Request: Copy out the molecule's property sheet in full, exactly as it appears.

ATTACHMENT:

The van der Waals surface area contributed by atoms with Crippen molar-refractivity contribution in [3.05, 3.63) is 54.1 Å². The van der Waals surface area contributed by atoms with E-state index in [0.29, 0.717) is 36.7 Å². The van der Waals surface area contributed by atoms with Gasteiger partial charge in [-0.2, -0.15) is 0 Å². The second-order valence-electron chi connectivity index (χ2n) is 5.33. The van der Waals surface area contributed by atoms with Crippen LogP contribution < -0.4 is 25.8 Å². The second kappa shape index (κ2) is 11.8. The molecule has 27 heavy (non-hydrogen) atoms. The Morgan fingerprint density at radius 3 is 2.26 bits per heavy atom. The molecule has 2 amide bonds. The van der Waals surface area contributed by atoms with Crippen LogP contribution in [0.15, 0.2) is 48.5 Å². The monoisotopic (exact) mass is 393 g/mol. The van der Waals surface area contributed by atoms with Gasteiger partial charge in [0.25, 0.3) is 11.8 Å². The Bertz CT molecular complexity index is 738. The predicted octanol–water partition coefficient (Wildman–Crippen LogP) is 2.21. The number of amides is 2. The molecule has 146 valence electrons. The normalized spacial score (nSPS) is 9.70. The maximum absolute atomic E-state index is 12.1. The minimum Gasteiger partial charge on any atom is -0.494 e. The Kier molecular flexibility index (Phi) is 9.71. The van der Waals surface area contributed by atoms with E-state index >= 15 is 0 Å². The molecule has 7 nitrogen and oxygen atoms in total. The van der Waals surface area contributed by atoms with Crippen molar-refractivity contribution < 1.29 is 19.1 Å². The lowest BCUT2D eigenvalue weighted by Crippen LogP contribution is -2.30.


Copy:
The van der Waals surface area contributed by atoms with Crippen molar-refractivity contribution in [3.05, 3.63) is 54.1 Å². The van der Waals surface area contributed by atoms with E-state index in [0.29, 0.717) is 36.7 Å². The van der Waals surface area contributed by atoms with Gasteiger partial charge in [-0.2, -0.15) is 0 Å². The second-order valence-electron chi connectivity index (χ2n) is 5.33. The van der Waals surface area contributed by atoms with Crippen LogP contribution < -0.4 is 25.8 Å². The second kappa shape index (κ2) is 11.8. The molecule has 27 heavy (non-hydrogen) atoms. The Morgan fingerprint density at radius 3 is 2.26 bits per heavy atom. The molecule has 2 amide bonds. The van der Waals surface area contributed by atoms with Crippen LogP contribution in [0.15, 0.2) is 48.5 Å². The monoisotopic (exact) mass is 393 g/mol. The van der Waals surface area contributed by atoms with Gasteiger partial charge in [0.25, 0.3) is 11.8 Å². The Bertz CT molecular complexity index is 738. The predicted octanol–water partition coefficient (Wildman–Crippen LogP) is 2.21. The number of amides is 2. The molecule has 146 valence electrons. The normalized spacial score (nSPS) is 9.70. The maximum absolute atomic E-state index is 12.1. The minimum Gasteiger partial charge on any atom is -0.494 e. The Kier molecular flexibility index (Phi) is 9.71. The van der Waals surface area contributed by atoms with E-state index >= 15 is 0 Å². The molecule has 7 nitrogen and oxygen atoms in total. The van der Waals surface area contributed by atoms with Crippen molar-refractivity contribution < 1.29 is 19.1 Å². The lowest BCUT2D eigenvalue weighted by Crippen LogP contribution is -2.30.